What We Learned: Alabama should be No. 1, neutral-site games a win-win


AJ McCarron and Alabama make a big statement against Michigan. (Getty Images)  
AJ McCarron and Alabama make a big statement against Michigan. (Getty Images)  

After a long, hot summer, college football's first weekend is in the books. So what did we learn?

1. Sorry USC, but Alabama is No. 1: I was like a lot of people when I assessed Alabama for 2012. The defense lost seven starters and six of them are in the NFL. The replacements would all be very talented, but I thought it would take a while for the defense to jell.

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Trent Richardson, the Heisman finalist, was gone. The schedule included road trips to LSU, Arkansas and Tennessee, where the Crimson Tide was going to face pretty good quarterbacks. And then there was the whole issue of Alabama staying hungry after a national championship season. For all those seemingly logical reasons my preseason top three was LSU, Southern California and Alabama.

But after watching Alabama dismantle No. 8 Michigan, the Big Ten standard bearer, with a machine-like efficiency that bordered on scary, the Crimson Tide has to be No. 1 until somebody beats them. They go to Arkansas on Sept. 15, and if Alabama wins in Fayetteville you can mark this down: Nick Saban's bunch will be 8-0 when they visit LSU on Nov. 3.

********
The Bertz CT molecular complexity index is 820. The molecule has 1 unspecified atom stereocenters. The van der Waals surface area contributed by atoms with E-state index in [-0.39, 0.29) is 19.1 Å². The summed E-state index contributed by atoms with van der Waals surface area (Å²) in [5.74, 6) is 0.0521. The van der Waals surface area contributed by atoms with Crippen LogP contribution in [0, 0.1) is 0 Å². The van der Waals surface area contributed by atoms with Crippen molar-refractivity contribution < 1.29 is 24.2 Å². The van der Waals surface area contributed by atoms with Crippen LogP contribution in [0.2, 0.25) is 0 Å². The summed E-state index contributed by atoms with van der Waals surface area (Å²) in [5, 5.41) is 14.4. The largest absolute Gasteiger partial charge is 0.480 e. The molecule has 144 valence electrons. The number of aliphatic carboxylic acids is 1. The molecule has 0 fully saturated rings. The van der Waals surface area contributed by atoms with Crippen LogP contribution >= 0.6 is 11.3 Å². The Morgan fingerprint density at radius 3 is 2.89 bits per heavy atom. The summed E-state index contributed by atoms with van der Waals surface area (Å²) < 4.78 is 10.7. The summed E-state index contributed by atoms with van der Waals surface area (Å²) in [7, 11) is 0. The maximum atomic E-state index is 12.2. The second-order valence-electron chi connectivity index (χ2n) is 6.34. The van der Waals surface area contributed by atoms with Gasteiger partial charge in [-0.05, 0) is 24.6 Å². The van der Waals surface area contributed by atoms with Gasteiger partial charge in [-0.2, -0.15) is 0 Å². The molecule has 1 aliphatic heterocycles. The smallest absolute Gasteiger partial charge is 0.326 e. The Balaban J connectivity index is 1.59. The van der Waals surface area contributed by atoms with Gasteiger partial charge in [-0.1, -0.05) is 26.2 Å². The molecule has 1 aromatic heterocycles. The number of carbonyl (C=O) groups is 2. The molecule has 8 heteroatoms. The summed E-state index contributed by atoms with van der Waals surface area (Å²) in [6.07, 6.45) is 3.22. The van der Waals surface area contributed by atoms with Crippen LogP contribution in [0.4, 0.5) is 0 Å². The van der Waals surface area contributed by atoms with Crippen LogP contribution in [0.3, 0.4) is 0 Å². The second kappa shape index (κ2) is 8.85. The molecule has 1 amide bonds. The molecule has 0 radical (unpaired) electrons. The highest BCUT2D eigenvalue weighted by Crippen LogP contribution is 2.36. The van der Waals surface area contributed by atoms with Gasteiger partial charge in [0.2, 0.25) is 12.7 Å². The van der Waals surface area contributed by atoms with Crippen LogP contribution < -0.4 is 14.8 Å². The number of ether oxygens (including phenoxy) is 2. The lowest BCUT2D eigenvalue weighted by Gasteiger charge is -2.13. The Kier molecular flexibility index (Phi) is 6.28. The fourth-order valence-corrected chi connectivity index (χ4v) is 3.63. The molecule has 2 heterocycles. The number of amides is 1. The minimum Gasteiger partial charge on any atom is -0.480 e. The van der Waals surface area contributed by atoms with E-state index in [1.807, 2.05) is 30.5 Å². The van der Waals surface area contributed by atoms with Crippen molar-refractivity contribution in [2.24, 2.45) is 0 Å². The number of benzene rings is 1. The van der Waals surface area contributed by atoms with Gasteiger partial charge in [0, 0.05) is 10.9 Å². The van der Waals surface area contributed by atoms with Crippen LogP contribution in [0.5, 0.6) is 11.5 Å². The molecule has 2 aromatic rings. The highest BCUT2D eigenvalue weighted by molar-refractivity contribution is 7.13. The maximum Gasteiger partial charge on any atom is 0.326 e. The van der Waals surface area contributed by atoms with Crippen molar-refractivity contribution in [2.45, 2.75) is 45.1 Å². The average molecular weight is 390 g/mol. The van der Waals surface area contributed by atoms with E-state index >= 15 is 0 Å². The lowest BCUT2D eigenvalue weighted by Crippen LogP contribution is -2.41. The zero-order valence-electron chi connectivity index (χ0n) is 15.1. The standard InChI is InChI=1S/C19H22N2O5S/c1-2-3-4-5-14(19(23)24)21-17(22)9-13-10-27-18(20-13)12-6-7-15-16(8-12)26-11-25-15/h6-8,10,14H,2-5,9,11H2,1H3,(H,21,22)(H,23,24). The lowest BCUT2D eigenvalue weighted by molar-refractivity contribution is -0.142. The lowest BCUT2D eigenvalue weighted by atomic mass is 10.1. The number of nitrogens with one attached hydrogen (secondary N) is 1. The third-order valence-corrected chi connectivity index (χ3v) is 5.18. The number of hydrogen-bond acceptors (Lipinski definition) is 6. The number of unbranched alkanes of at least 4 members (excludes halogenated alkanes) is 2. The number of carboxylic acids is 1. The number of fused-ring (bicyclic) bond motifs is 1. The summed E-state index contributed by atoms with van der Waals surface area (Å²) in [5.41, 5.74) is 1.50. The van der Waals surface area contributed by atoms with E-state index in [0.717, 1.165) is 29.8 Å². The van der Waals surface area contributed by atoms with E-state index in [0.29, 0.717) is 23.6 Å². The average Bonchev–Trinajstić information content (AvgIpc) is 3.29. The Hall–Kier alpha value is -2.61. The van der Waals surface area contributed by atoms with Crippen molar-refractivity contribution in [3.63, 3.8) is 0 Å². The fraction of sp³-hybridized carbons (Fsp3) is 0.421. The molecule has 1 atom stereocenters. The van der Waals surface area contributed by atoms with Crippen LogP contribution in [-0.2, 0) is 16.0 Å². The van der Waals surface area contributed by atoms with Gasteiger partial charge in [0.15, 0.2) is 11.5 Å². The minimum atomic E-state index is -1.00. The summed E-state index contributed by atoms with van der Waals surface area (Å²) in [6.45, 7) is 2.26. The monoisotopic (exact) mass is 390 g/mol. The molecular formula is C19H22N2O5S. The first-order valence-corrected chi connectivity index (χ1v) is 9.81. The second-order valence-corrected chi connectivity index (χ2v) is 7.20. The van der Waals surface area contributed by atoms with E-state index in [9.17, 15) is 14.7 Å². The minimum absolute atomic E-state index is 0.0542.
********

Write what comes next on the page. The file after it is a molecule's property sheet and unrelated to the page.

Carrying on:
2. Nick Saban is the best coach in college football, but Chris Petersen is not far behind: There is no way Boise State is supposed to go to Michigan State and be in a position to win the game in the final quarter. Boise played its first game in four years without quarterback Kellen Moore, the sport's all-time winner. The Broncos were replacing nine starters on defense. Meanwhile, Michigan State was without starting quarterback Kirk Cousins, but the Spartans returned nine starters from what was the No. 6 defense in the nation a year ago.

Still, Boise State led 13-10 going into the fourth quarter before the Broncos finally wore down under the pounding of Michigan State's Le'Veon Bell, losing 17-13. Boise State's only touchdown came on an interception return, but still the Broncos had a chance before their final drive was stopped with 6:32 left.